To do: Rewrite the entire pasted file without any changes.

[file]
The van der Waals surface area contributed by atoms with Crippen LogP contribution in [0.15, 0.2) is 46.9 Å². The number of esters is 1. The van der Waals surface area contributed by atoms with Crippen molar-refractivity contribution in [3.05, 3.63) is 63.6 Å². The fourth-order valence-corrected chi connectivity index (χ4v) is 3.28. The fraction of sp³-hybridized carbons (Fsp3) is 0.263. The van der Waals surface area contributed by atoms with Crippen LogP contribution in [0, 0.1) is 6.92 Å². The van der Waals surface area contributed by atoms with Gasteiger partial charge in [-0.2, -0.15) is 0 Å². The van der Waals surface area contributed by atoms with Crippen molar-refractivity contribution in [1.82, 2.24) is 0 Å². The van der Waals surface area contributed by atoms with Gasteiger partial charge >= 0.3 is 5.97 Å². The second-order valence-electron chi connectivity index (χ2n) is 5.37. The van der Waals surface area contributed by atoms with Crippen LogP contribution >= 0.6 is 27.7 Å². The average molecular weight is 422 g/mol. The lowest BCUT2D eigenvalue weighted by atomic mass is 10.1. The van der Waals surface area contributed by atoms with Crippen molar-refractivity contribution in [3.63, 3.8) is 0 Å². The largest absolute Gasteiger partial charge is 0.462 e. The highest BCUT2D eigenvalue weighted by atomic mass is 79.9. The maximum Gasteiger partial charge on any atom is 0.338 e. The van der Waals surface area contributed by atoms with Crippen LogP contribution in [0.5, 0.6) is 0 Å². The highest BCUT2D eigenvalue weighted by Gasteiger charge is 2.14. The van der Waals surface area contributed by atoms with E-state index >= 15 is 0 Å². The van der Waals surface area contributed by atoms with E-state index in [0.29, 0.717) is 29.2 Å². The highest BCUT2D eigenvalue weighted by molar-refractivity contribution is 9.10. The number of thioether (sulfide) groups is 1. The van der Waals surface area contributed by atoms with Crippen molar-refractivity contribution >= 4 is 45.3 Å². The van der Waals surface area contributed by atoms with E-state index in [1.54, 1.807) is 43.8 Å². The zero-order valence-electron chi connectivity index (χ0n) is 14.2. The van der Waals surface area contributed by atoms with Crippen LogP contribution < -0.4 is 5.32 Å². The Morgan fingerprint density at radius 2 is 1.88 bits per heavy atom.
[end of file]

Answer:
The van der Waals surface area contributed by atoms with Crippen LogP contribution in [0.15, 0.2) is 46.9 Å². The number of esters is 1. The van der Waals surface area contributed by atoms with Crippen molar-refractivity contribution in [3.05, 3.63) is 63.6 Å². The fourth-order valence-corrected chi connectivity index (χ4v) is 3.28. The fraction of sp³-hybridized carbons (Fsp3) is 0.263. The van der Waals surface area contributed by atoms with Crippen LogP contribution in [0, 0.1) is 6.92 Å². The van der Waals surface area contributed by atoms with Gasteiger partial charge in [-0.2, -0.15) is 0 Å². The van der Waals surface area contributed by atoms with Crippen molar-refractivity contribution in [1.82, 2.24) is 0 Å². The van der Waals surface area contributed by atoms with Gasteiger partial charge >= 0.3 is 5.97 Å². The second-order valence-electron chi connectivity index (χ2n) is 5.37. The van der Waals surface area contributed by atoms with Crippen LogP contribution >= 0.6 is 27.7 Å². The average molecular weight is 422 g/mol. The lowest BCUT2D eigenvalue weighted by atomic mass is 10.1. The van der Waals surface area contributed by atoms with Crippen molar-refractivity contribution in [3.63, 3.8) is 0 Å². The largest absolute Gasteiger partial charge is 0.462 e. The highest BCUT2D eigenvalue weighted by atomic mass is 79.9. The maximum Gasteiger partial charge on any atom is 0.338 e. The van der Waals surface area contributed by atoms with Crippen LogP contribution in [0.5, 0.6) is 0 Å². The highest BCUT2D eigenvalue weighted by Gasteiger charge is 2.14. The van der Waals surface area contributed by atoms with E-state index >= 15 is 0 Å². The van der Waals surface area contributed by atoms with E-state index in [0.29, 0.717) is 29.2 Å². The highest BCUT2D eigenvalue weighted by molar-refractivity contribution is 9.10. The number of thioether (sulfide) groups is 1. The van der Waals surface area contributed by atoms with Crippen molar-refractivity contribution >= 4 is 45.3 Å². The van der Waals surface area contributed by atoms with E-state index in [1.54, 1.807) is 43.8 Å². The zero-order valence-electron chi connectivity index (χ0n) is 14.2. The van der Waals surface area contributed by atoms with Crippen LogP contribution < -0.4 is 5.32 Å². The Morgan fingerprint density at radius 2 is 1.88 bits per heavy atom.